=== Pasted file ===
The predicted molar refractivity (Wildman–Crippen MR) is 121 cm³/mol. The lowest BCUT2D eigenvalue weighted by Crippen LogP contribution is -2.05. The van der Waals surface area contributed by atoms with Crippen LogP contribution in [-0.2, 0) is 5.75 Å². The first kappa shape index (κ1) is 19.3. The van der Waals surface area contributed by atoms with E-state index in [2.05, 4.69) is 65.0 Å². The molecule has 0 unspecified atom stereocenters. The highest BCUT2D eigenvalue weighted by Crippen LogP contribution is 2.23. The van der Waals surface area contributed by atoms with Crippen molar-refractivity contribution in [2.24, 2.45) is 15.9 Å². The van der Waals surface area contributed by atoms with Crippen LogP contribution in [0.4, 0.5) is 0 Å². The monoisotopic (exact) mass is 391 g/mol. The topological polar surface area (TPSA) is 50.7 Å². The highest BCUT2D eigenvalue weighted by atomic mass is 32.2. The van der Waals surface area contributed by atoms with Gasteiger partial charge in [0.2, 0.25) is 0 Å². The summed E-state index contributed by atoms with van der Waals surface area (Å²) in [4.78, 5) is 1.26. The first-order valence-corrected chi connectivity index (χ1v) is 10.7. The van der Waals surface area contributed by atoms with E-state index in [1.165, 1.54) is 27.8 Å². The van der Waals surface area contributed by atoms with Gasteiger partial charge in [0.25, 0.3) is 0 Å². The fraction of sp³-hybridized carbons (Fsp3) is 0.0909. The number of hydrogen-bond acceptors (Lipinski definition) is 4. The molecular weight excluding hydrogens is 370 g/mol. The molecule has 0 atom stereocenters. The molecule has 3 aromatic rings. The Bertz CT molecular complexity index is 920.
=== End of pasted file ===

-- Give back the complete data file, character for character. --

The predicted molar refractivity (Wildman–Crippen MR) is 121 cm³/mol. The lowest BCUT2D eigenvalue weighted by Crippen LogP contribution is -2.05. The van der Waals surface area contributed by atoms with Crippen LogP contribution in [-0.2, 0) is 5.75 Å². The first kappa shape index (κ1) is 19.3. The van der Waals surface area contributed by atoms with E-state index in [2.05, 4.69) is 65.0 Å². The molecule has 0 unspecified atom stereocenters. The highest BCUT2D eigenvalue weighted by Crippen LogP contribution is 2.23. The van der Waals surface area contributed by atoms with Crippen molar-refractivity contribution in [2.24, 2.45) is 15.9 Å². The van der Waals surface area contributed by atoms with Crippen LogP contribution in [0.4, 0.5) is 0 Å². The monoisotopic (exact) mass is 391 g/mol. The topological polar surface area (TPSA) is 50.7 Å². The highest BCUT2D eigenvalue weighted by atomic mass is 32.2. The van der Waals surface area contributed by atoms with Gasteiger partial charge in [0.2, 0.25) is 0 Å². The summed E-state index contributed by atoms with van der Waals surface area (Å²) in [4.78, 5) is 1.26. The first-order valence-corrected chi connectivity index (χ1v) is 10.7. The van der Waals surface area contributed by atoms with E-state index in [1.165, 1.54) is 27.8 Å². The van der Waals surface area contributed by atoms with Gasteiger partial charge in [0.25, 0.3) is 0 Å². The fraction of sp³-hybridized carbons (Fsp3) is 0.0909. The number of hydrogen-bond acceptors (Lipinski definition) is 4. The molecular weight excluding hydrogens is 370 g/mol. The molecule has 0 atom stereocenters. The molecule has 3 aromatic rings. The Bertz CT molecular complexity index is 920.